Listen to the Employee Because administering a performance review involves collaboration between you and the employee, it is important that you include time for employee responses after each discussion point. Working with your employee to understand the reasons behind past performance and create a feasible plan for the future will be more productive and result in better morale than ignoring his or her concerns. Instead of simply dismissing the employee’s words with a standard phrase such as “I’ll take it under consideration,” ask questions and take notes—this will provide you with a clear picture of your workers’ challenges and successes.
Be Sure to Follow Up An annual performance review will mean almost nothing to an employee if his or her progress is not monitored or commented on. Whether you choose to hold periodic one-on-one meetings, offer weekly feedback, or incentivize sticking to the plan, your employees need to understand how performance reviews reflect their perpetual actions.
If you are interested in further developing your leadership approach, contact TEC of Wisconsin and Michigan by calling (262) 347-3677. With semiannual group meetings and individual leadership coaching sessions, we can help you guide your company to success.
Last updated 11 days ago
While a thorough interview process can help you find hardworking employees who share your company’s values, one of the best ways to determine the true demeanor of a job candidate is by seeking out his or her social media profiles. Based on statuses, photos, and comments posted on platforms such as Facebook and Twitter, you can determine whether a potential hire engages in illegal activity, speaks poorly about a former employer, has a poor grasp of written English, or displays prejudiced behavior. Watch this engaging video for statistics regarding how companies use social media to screen potential employees.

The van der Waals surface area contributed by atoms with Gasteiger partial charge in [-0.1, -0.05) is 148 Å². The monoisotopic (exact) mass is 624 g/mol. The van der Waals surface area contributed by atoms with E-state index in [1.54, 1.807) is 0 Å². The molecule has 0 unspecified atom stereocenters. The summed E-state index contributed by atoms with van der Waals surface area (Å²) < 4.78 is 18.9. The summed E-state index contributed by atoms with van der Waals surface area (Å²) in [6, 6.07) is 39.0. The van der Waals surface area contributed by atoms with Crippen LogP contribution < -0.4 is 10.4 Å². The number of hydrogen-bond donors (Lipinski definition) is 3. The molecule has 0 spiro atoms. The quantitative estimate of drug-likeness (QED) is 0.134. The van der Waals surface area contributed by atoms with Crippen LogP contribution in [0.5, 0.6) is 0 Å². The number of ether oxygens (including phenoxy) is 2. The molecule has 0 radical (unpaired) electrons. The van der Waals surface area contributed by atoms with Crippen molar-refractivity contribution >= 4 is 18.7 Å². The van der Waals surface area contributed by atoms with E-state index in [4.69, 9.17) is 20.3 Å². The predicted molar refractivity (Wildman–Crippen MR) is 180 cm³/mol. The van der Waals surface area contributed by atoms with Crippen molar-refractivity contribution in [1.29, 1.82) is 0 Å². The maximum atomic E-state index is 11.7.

Discuss your company’s recruitment practices and the role that social media plays with other CEOs by joining TEC. Learn more about our executive coaching and CEO roundtables by calling (262) 347-3677.
Last updated 12 days ago
Giving your employees the option of working from home can increase their productivity and improve morale—as long as they are properly managed. Watch this video to learn some important considerations for overseeing remote workers.
One valuable tool for fostering communication among employees is a reliable and intuitive chat program. Encouraging the use of such a program has the added bonus of ensuring that employees are working and available without causing them to feel as if you are keeping tabs on them. Another way to promote a positive and connected environment is to schedule times for employees to travel to the office and meet in person. The ability to match faces and mannerisms to online personalities will help your employees gain a better understanding of their team.
If you are concerned about the feasibility of a telecommuting option for employees, discuss the situation with fellow CEOs at a local TEC meeting. Call (262) 347-3677 to learn how you can gain valuable advice at our executive coaching workshops.